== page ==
Covid-19 cases have hit record levels amid omicron's surge, causing a significant increase in demand for tests. But, due to limited resources, some laboratories are triaging access to tests to ensure timely results—and while at-home tests could help fill this void, many of those are also in short supply.
Laboratories, health systems limit access to testing
As cases numbers continue to rise, some laboratories and health systems have been forced to ration access to tests to limit the amount of needed processing, giving priority to individuals who have symptoms or other health concerns, the Wall Street Journal reports.
"There are a finite number of people who do laboratory testing. It's not an endless resource," said Emily Volk, president of the College of American Pathologists. For example, the Carle Foundation Hospital Laboratory in Illinois ran about 13,000 PCR tests within the week ending Jan. 1, but claimed it could run around 18,000 tests per week if it had enough staff and supplies.
Now, many institutions are triaging who is eligible for Covid-19 tests to ensure that the patients who need a test the most are able to get quick results so they can isolate or receive treatment.
For example, the University of North Carolina is restricting tests to individuals who have Covid-19 symptoms, employees, and patients who are required to take a test before surgeries. According to Melissa Miller, director of the UNC microbiology lab, UNC is performing around 1,200 tests every day, sending results to patients within 24 hours—and roughly 33% of the tests have come back positive.
Similarly, the University of Washington (UW) last week temporarily closed some of its testing sites and is prioritizing appointments for individuals who have Covid-19 symptoms or a known exposure. On Dec. 30, Geoffrey Baird, UW Medicine's acting chair of laboratory medicine and pathology, said their turnaround time for test results had stretched beyond two days.
"A Covid test that is not back for several days, it just isn't terribly meaningful because someone could go on and spread the virus," Baird said.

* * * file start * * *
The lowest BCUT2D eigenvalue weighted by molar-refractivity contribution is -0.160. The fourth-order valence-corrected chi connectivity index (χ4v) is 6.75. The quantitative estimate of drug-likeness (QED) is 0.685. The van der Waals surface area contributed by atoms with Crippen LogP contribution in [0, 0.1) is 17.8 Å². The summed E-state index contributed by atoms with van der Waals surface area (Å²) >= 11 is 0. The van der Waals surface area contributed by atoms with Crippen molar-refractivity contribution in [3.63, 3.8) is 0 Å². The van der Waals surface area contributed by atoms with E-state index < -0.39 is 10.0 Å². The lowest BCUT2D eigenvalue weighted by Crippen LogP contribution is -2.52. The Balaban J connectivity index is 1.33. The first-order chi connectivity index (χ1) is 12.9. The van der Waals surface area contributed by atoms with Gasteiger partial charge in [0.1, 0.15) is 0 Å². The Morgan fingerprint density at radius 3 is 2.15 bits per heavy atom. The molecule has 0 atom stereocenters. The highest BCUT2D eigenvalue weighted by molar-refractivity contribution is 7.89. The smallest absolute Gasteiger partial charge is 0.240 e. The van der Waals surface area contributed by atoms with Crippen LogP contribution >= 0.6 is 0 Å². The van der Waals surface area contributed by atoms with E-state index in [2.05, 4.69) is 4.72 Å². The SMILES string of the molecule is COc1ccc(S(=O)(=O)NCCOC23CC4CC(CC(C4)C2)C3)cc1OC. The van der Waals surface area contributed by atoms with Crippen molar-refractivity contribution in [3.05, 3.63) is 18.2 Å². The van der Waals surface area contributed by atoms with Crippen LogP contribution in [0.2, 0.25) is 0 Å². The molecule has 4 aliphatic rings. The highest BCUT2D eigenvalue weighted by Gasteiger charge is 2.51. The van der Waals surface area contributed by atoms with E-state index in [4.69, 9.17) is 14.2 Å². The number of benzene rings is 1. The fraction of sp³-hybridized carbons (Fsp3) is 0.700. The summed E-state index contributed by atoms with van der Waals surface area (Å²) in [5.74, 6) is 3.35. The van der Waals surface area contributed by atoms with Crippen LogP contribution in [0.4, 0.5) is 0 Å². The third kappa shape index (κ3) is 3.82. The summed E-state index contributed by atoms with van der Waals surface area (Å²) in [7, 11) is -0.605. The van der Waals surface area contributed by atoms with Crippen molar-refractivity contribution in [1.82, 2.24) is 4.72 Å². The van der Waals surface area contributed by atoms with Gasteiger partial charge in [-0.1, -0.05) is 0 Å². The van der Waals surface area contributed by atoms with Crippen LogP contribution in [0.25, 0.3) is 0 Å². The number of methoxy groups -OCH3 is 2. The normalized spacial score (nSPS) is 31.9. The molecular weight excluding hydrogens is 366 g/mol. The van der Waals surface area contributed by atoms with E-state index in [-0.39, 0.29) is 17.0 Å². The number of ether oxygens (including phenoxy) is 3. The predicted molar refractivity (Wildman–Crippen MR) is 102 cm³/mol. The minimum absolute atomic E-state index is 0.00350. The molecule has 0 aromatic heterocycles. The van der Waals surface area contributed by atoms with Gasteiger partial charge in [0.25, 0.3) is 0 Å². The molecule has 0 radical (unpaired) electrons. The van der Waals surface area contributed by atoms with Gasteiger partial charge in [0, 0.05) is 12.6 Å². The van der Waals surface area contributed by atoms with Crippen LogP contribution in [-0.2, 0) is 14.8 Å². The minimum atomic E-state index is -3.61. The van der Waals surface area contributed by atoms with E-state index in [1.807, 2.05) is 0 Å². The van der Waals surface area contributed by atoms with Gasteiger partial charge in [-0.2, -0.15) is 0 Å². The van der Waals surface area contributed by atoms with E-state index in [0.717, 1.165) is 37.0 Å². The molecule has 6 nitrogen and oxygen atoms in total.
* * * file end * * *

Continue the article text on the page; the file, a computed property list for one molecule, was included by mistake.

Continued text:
Separately, Bruce Wellman, a pathologist at Carle Foundation Hospital Laboratory, said, "We've got the choice of delayed results, which have no value, versus timely, immediate results, which do have value."
Health experts have cautioned that limiting access to tests has the potential to increase the virus' spread if people are turned away from testing altogether. "What we don't want is for people to not be able to get tested in the community and then show up at the ER to get testing," said Miller. "But there is a maximum amount that you can collect in a day."
Suppliers are struggling to keep up with the demand for Covid-19 tests
Over-the-counter, at-home tests have helped ease pressure on laboratories, but they have been in short supply.
Following previously improving coronavirus conditions last year—such as fewer cases, a rise in vaccination rates, and guidance from health officials that vaccinated people did not require testing after exposure—test suppliers grappled with a shrinking demand for Covid-19 tests.
Amid this lack of demand, some suppliers either scaled back or stopped producing Covid-19 tests.
For instance, leading test manufacturer Abbott Laboratories closed one of its factories, scaled back test production at another, and destroyed test card components after the company decided the products would likely expire before they would be needed.
Then, test manufacturers and policymakers were caught off guard by the emergence of omicron.
"Everyone thought the vaccines were going to solve everything, which meant the administration took its eye off the ball when it came to testing," said Zeke Emanuel, a professor of health care management at the University of Pennsylvania and a former Covid-19 adviser to President Joe Biden.
According to Mara Aspinall, a professor of biomedical diagnostics at Arizona State University, the United States currently has a capacity of 260 million at-home tests per month—a number that will likely double by March. But according to Aspinall, "Testing has not been front and center."
Many of the tests currently available are being used by large institutions with testing requirements, like schools and workplaces, making it difficult for individuals to find test kits at pharmacies or other retailers, the Financial Times reports.
In addition, Jason Feldman, Vault Health's CEO, said, "[E]ven if there were enough tests available, everyone is hoarding rapid tests."
Currently, the White House is working to finalize contracts for 500 million at-home tests, which will be made available to Americans for free, but it has not yet disclosed when those tests would be delivered. (Smyth et al., Financial Times, 1/8; Abbott, Wall Street Journal, 1/10; Brown, Bloomberg News, 1/8)